I was up at 4:30 am along with the rest of the crew. We prepped breakfasts and put on race tattoos while Cameron DJed again – probably the first time I was okay with music (or talking) so early in the morning. Then: coffee, grab stuff, and out. We drove to T2 and the finish line to set up T2. I had an easy morning because I was doing the aqua bike race, and had no T2. I looked at my space and then left to hop on the shuttle, which took us back past the house again and over to T1. I ate a bagel with chocolate peanut butter and drank some Pre Race mixed with Accelerade. I don’t typically drink that but I had forgotten my drink mix and Hallie saved my morning.
When I got off the bus at T1, I could see my breath. I was shaking. I had on my kit and a wind breaker and didn’t want to take it off. Transition closed at 6:40 am so I rushed to set up my bike gear and pump my tires, and then put my wetsuit halfway on and got in line for the bathroom. I left my socks on to save my feet until the swim. It was 45 degrees and I hated everything.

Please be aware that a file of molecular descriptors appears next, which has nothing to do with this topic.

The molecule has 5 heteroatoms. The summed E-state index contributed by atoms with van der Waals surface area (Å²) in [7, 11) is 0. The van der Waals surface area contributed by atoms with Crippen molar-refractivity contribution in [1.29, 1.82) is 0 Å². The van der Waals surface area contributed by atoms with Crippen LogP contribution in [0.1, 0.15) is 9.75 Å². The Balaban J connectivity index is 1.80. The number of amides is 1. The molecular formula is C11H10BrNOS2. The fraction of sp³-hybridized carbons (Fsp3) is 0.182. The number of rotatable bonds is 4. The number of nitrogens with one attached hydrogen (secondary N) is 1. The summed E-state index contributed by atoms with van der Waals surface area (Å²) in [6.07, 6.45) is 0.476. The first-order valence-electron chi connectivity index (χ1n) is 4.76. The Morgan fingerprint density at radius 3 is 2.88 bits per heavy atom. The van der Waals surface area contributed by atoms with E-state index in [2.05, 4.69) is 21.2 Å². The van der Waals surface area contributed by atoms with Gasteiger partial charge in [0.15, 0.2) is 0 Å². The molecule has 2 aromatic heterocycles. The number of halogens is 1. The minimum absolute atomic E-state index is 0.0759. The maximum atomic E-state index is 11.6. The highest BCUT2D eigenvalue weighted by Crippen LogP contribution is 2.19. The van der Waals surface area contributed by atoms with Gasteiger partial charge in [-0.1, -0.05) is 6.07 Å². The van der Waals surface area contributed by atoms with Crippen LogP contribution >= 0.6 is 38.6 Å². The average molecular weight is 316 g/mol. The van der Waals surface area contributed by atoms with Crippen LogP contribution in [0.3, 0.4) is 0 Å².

The swim was in a lake, with one section so shallow that my hands hit the rocks. I got up and walked that part (I DON’T CARE!). The rest of the swim was uneventful. It was a little longer than the distance they said – and I know this not because my time was slower, but because everyone’s times were slow. I didn’t have a gps and cannot confirm, but this is my suspicion. The swim felt horribly slow, although my time was better.
In all, the swim was actually okay, although it took about two thirds of the swim for me to adjust my attitude about the race. I hated everything in the morning. I hate being cold. The water was the warmest part of the morning so I actually didn’t mind it. I sighted okay and didn’t get kicked, so that’s a success. And my goggles actually worked flawlessly, so that was cool too.